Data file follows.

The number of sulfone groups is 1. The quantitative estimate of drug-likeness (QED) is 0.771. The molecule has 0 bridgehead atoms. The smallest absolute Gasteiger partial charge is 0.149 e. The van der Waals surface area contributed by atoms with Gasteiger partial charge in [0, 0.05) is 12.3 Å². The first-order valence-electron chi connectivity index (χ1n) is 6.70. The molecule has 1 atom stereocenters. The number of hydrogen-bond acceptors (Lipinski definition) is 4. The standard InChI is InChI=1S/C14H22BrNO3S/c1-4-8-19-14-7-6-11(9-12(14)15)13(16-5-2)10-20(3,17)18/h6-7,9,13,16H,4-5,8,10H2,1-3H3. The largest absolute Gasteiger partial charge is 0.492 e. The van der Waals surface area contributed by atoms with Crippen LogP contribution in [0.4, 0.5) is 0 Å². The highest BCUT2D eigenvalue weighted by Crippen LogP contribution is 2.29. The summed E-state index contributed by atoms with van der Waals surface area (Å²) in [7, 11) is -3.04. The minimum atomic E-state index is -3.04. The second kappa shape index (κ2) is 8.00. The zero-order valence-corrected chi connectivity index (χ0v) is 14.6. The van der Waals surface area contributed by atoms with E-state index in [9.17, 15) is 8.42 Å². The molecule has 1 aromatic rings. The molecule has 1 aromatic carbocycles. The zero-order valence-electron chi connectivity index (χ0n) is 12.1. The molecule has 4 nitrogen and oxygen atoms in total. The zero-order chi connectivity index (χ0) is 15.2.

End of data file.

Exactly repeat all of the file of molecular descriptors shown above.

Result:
The number of sulfone groups is 1. The quantitative estimate of drug-likeness (QED) is 0.771. The molecule has 0 bridgehead atoms. The smallest absolute Gasteiger partial charge is 0.149 e. The van der Waals surface area contributed by atoms with Gasteiger partial charge in [0, 0.05) is 12.3 Å². The first-order valence-electron chi connectivity index (χ1n) is 6.70. The molecule has 1 atom stereocenters. The number of hydrogen-bond acceptors (Lipinski definition) is 4. The standard InChI is InChI=1S/C14H22BrNO3S/c1-4-8-19-14-7-6-11(9-12(14)15)13(16-5-2)10-20(3,17)18/h6-7,9,13,16H,4-5,8,10H2,1-3H3. The largest absolute Gasteiger partial charge is 0.492 e. The van der Waals surface area contributed by atoms with Crippen LogP contribution in [0.4, 0.5) is 0 Å². The highest BCUT2D eigenvalue weighted by Crippen LogP contribution is 2.29. The summed E-state index contributed by atoms with van der Waals surface area (Å²) in [7, 11) is -3.04. The minimum atomic E-state index is -3.04. The second kappa shape index (κ2) is 8.00. The zero-order valence-corrected chi connectivity index (χ0v) is 14.6. The van der Waals surface area contributed by atoms with E-state index in [9.17, 15) is 8.42 Å². The molecule has 1 aromatic rings. The molecule has 1 aromatic carbocycles. The zero-order valence-electron chi connectivity index (χ0n) is 12.1. The molecule has 4 nitrogen and oxygen atoms in total. The zero-order chi connectivity index (χ0) is 15.2.